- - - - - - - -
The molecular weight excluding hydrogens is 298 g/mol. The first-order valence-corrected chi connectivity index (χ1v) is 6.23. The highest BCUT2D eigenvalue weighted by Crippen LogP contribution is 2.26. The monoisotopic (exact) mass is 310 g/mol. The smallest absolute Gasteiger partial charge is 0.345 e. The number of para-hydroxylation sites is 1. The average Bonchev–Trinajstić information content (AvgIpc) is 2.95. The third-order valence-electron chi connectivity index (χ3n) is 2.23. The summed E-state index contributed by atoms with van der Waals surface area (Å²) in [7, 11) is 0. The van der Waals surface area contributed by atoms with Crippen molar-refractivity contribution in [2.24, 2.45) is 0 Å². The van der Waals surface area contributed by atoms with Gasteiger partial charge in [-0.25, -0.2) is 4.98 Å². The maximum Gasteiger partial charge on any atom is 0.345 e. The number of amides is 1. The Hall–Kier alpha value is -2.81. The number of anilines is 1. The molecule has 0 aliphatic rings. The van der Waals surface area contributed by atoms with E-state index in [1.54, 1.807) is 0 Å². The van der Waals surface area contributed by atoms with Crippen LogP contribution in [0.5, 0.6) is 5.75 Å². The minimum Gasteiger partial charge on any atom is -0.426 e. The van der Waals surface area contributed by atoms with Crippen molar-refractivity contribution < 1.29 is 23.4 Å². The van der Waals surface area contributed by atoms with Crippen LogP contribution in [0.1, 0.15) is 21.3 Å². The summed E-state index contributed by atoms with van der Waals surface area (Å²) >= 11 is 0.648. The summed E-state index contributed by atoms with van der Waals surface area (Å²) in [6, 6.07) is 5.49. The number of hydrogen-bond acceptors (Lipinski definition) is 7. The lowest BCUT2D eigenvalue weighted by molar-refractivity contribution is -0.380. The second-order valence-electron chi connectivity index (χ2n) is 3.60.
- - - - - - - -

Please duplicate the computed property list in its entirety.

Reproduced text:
The molecular weight excluding hydrogens is 298 g/mol. The first-order valence-corrected chi connectivity index (χ1v) is 6.23. The highest BCUT2D eigenvalue weighted by Crippen LogP contribution is 2.26. The monoisotopic (exact) mass is 310 g/mol. The smallest absolute Gasteiger partial charge is 0.345 e. The number of para-hydroxylation sites is 1. The average Bonchev–Trinajstić information content (AvgIpc) is 2.95. The third-order valence-electron chi connectivity index (χ3n) is 2.23. The summed E-state index contributed by atoms with van der Waals surface area (Å²) in [7, 11) is 0. The van der Waals surface area contributed by atoms with Crippen molar-refractivity contribution in [2.24, 2.45) is 0 Å². The van der Waals surface area contributed by atoms with Gasteiger partial charge in [-0.25, -0.2) is 4.98 Å². The maximum Gasteiger partial charge on any atom is 0.345 e. The number of amides is 1. The Hall–Kier alpha value is -2.81. The number of anilines is 1. The molecule has 0 aliphatic rings. The van der Waals surface area contributed by atoms with E-state index in [1.54, 1.807) is 0 Å². The van der Waals surface area contributed by atoms with Crippen LogP contribution in [0.5, 0.6) is 5.75 Å². The minimum Gasteiger partial charge on any atom is -0.426 e. The van der Waals surface area contributed by atoms with Crippen molar-refractivity contribution < 1.29 is 23.4 Å². The van der Waals surface area contributed by atoms with Crippen LogP contribution in [0.1, 0.15) is 21.3 Å². The summed E-state index contributed by atoms with van der Waals surface area (Å²) >= 11 is 0.648. The summed E-state index contributed by atoms with van der Waals surface area (Å²) in [6, 6.07) is 5.49. The number of hydrogen-bond acceptors (Lipinski definition) is 7. The lowest BCUT2D eigenvalue weighted by molar-refractivity contribution is -0.380. The second-order valence-electron chi connectivity index (χ2n) is 3.60.